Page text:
FAIRBORN – The City of Fairborn receives numerous complaints each year regarding storm water drainage. However, city officials are currently working with a firm and taking steps to alleviate these concerns.
“We have documented probably about 500 different complaints every year regarding storm water, and it really impacts almost every area of the city,” Assistant City Manager Pete Bales of the City of Fairborn said. “Certainly some are worse than others, but most every area has some documented storm water issues.”
In a recent council work session, it was reported that when some of the storm sewer lines were implemented within the city, the current regulations in relation to such were not yet in place. The city has also expanded since the lines were constructed. Therefore, the current storm water sewer system is not compatible with the city’s current needs.
“We have several areas in the city that have very limited, if not hardly non-existent storm water infrastructure and so when it rains, we do not have the adequate infrastructure to convey all the water away,” he said. “Some areas … are so flat that there’s not enough slope to convey the water away quickly enough, so we see a lot of flooding … The storm water infrastructure is under-sized, it was built 50, 60, 70 years ago, and just isn’t adequate to handle today’s needs.”
The firm has developed a model, and is currently in the process of assembling master plan that will allow officials to identify areas of concern, as well as potential solutions.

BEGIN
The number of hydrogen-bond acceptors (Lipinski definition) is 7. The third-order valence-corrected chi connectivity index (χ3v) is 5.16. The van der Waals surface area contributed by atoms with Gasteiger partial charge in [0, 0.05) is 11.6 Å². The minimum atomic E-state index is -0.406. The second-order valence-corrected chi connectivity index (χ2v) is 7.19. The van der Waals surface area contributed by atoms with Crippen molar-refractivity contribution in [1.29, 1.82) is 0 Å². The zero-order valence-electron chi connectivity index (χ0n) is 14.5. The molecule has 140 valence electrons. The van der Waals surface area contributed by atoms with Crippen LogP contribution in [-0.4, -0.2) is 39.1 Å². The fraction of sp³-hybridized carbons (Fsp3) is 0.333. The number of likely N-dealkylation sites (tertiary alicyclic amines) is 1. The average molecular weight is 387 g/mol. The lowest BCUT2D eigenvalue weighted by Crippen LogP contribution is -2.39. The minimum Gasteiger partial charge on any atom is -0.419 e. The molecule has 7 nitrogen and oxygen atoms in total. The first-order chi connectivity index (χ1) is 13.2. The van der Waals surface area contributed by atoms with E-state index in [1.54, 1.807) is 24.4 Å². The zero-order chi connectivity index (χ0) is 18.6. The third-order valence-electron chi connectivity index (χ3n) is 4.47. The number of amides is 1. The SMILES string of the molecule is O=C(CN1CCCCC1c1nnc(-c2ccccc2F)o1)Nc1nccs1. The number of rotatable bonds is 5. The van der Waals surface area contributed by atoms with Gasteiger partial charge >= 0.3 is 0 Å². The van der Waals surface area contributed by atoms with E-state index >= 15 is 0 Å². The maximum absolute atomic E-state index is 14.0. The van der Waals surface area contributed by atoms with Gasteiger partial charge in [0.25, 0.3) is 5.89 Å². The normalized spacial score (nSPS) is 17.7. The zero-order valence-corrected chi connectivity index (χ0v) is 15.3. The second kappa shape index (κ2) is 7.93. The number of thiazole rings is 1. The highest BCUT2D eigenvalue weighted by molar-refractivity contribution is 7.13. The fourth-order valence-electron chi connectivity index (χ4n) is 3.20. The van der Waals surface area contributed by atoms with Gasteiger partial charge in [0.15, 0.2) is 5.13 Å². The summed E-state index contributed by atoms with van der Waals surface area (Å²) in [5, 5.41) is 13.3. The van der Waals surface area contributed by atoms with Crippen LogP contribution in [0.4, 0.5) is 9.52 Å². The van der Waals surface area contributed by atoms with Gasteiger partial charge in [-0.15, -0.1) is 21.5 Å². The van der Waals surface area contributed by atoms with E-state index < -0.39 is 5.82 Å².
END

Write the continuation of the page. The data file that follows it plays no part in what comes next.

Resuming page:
“A model will actually determine how storm water flows through the city,” Bales said. “They’ve taken a look at all of our storm water infrastructure through our GIS, the size of our pipes and everything else, and they’ve also monitored the flow through active rain gauges and flow monitors that they’ve put inside the pipes. They’ve got a real-time model so they can determine how water moves through our system. With that, they can determine solutions to adequately solve our issues. But none of that goes without a price.”
The firm has determined a cost of approximately $45 million to completely solve the issue; Bales said the solution would come in time. There is currently no funding mechanism in place for the matter. However, city officials are in talks of a storm water utility, which is similar to a water and sewer utility in that it would be a dedicated revenue source that would generate an annually fixed dollar amount and would be dedicated solely to storm water matters.
The recent discussion allowed officials to determine that a storm water utility would generate $700,000 each year. Bales said that amount would help, but not solve the issue. The master plan, which Bales suspects will be completed within the next month or so, will allow them to prioritize the areas that will first receive attention.
“City council is going to be faced with difficult decisions because it’s not easy when tackling a subject with a scope so large,” Bales said. “I think ultimately funding of the solution is going to be the largest challenge, and implementing those solutions will be a timely process. There’s not an overnight, blink-of-an-eye solution, but we’re going to tackle it as responsibly and systematically as possible.”